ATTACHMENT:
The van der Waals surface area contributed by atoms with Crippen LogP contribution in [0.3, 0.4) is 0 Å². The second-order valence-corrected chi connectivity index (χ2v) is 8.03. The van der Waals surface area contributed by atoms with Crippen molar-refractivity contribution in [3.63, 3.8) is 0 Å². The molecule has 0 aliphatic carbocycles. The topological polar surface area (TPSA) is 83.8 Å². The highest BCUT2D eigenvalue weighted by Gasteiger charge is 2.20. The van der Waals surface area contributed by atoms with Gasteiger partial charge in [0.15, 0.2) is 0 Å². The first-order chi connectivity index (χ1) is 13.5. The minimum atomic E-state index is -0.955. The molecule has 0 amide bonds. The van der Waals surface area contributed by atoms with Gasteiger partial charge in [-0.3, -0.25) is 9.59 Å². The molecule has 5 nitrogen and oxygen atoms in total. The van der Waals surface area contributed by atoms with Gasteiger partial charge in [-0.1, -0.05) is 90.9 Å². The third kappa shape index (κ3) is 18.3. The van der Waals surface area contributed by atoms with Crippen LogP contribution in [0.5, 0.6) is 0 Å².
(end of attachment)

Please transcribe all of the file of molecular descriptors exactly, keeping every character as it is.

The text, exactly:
The van der Waals surface area contributed by atoms with Crippen LogP contribution in [0.3, 0.4) is 0 Å². The second-order valence-corrected chi connectivity index (χ2v) is 8.03. The van der Waals surface area contributed by atoms with Crippen molar-refractivity contribution in [3.63, 3.8) is 0 Å². The molecule has 0 aliphatic carbocycles. The topological polar surface area (TPSA) is 83.8 Å². The highest BCUT2D eigenvalue weighted by Gasteiger charge is 2.20. The van der Waals surface area contributed by atoms with Gasteiger partial charge in [0.15, 0.2) is 0 Å². The first-order chi connectivity index (χ1) is 13.5. The minimum atomic E-state index is -0.955. The molecule has 0 amide bonds. The van der Waals surface area contributed by atoms with Gasteiger partial charge in [-0.3, -0.25) is 9.59 Å². The molecule has 5 nitrogen and oxygen atoms in total. The van der Waals surface area contributed by atoms with Gasteiger partial charge in [-0.1, -0.05) is 90.9 Å². The third kappa shape index (κ3) is 18.3. The van der Waals surface area contributed by atoms with Crippen LogP contribution in [0.5, 0.6) is 0 Å².